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Publication numberUS5264172 A
Publication typeGrant
Application numberUS 07/786,341
Publication dateNov 23, 1993
Filing dateNov 8, 1991
Priority dateNov 8, 1991
Fee statusLapsed
Also published asCA2082242A1, CA2082242C, DE4237588A1, US5512226, US5514317
Publication number07786341, 786341, US 5264172 A, US 5264172A, US-A-5264172, US5264172 A, US5264172A
InventorsGeorge B. Rosica, Vance E. Smith
Original AssigneeKaumagraph Flint Corporation
Export CitationBiBTeX, EndNote, RefMan
External Links: USPTO, USPTO Assignment, Espacenet
Forming into three-dimensional shape; injection molding of polycarbonate resin in cavity behind substrate;
US 5264172 A
Abstract
A method of making a molded applique product. A printed applique substrate is formed into a three dimensional shape and placed into a mold whereupon a molten resin is injected into the mold cavity space located behind the formed substrate.
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Claims(3)
What is claimed is:
1. A method of making applique products of the type made of synthetic resins and having printing thereon by a molding process to produce a three dimensional product having a shape including protruding portions or concave portions comprising the steps of:
(1) providing a flat substrate having a minimum of 0.020 inches thickness, said substrate being made of a synthetic resin,
(2) printing on a front surface of said substrate using a formable ink,
(3) preparing the printed substrate for forming,
(4) forming the printed substrate into a three dimensional shape having a front surface and a back surface,
(5) providing a mold having a cavity including a mold surface of the same configuration as the front surface of said formed substrate,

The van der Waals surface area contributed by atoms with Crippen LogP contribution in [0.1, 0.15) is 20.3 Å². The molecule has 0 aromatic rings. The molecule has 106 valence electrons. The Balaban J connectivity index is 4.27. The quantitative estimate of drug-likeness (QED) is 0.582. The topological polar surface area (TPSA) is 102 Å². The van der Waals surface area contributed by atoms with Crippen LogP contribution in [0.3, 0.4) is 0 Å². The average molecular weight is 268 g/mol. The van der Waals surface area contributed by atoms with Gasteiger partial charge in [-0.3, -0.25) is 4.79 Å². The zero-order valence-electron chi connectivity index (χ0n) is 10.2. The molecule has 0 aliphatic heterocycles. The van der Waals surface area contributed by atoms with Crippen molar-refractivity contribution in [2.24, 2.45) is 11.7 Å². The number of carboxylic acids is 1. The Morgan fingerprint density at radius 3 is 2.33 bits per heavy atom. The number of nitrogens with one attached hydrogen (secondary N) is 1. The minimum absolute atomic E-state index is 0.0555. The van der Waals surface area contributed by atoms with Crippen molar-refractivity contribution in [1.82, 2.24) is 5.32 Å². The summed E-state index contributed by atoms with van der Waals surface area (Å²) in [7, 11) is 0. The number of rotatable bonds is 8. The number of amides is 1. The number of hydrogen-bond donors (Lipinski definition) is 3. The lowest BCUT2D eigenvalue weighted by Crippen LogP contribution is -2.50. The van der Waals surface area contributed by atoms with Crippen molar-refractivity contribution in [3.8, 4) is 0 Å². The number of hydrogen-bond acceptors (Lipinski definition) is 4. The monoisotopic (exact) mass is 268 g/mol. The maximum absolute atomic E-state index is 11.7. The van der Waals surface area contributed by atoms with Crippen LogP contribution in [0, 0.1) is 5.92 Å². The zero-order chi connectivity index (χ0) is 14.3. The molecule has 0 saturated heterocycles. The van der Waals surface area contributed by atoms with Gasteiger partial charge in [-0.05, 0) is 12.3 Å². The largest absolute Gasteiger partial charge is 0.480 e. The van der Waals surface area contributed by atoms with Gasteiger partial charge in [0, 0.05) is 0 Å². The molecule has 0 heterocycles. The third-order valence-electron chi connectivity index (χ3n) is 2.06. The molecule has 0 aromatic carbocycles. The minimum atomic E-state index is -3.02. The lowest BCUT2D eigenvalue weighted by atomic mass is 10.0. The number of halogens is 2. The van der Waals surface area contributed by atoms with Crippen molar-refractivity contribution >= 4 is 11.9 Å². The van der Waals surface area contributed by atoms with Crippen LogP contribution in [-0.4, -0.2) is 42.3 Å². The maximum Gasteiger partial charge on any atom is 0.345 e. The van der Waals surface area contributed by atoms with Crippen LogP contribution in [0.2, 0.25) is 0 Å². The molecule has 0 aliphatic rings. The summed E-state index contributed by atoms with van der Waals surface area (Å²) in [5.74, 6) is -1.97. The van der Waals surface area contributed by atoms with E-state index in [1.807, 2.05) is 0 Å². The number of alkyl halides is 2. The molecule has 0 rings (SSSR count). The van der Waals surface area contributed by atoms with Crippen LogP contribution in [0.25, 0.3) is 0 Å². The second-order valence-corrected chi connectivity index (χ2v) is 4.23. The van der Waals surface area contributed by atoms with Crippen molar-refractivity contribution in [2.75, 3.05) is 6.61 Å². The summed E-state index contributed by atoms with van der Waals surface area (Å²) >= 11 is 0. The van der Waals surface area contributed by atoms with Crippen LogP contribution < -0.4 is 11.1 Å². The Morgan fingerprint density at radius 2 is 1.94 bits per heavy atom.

(6) preparing the formed substrate to have dimensions such that it fits into the mold cavity in a secure position with said front surface of said formed substrate in contact with said mold surface,
(7) placing the formed substrate into the cavity of the mold in a secure position with said front surface of said formed substrate in contact with said mold surface and closing the mold in preparation for a molding operation, and, after the completion of steps (1) to (7),
(8) injecting a molten resin into the cavity space located adjacent said back surface of said formed substrate at locations so the resin flows directly onto the formed substrate through a plurality of gates, said gates being constructed and arranged so that each gate does not supply molten resin to an area of the mold cavity greater than a predetermined area so as to reduce internal stress in the applique product produced,
wherein step (4) is performed by a cold forming process to thereby reduce internal stress produced in the formed substrate,
wherein step (6) of preparing the formed substrate is performed by die-cutting the formed substrate in a manner such that it is dimensioned to be placed into the mold with a minimal interference fit,
wherein said flat substrate of step (1) is a clear polycarbonate and said molten resin of step (7) is made of a clear molten polycarbonate resin,
wherein said formable ink is a high temperature ink that can withstand the stresses of the forming step as well as the heat from the injection of molten resin,
wherein said mold surface is maintained at a temperature of 70-110 F. and the molten resin temperature does not exceed 700 F., and
wherein said molten resin is injected through gates directly onto and perpendicular to the back surface of the formed substrate placed in the mold in step (7).
2. The method according to claim 1 wherein each gate does not supply molten resin to an area of the mold cavity greater than two square inches.
3. The method according to claim 1 wherein step (3) of preparing the substrate for forming is performed by precutting the printed substrate to establish registration holes for forming by means of a cutting step performed by die-cutting with a steel rule die.
Description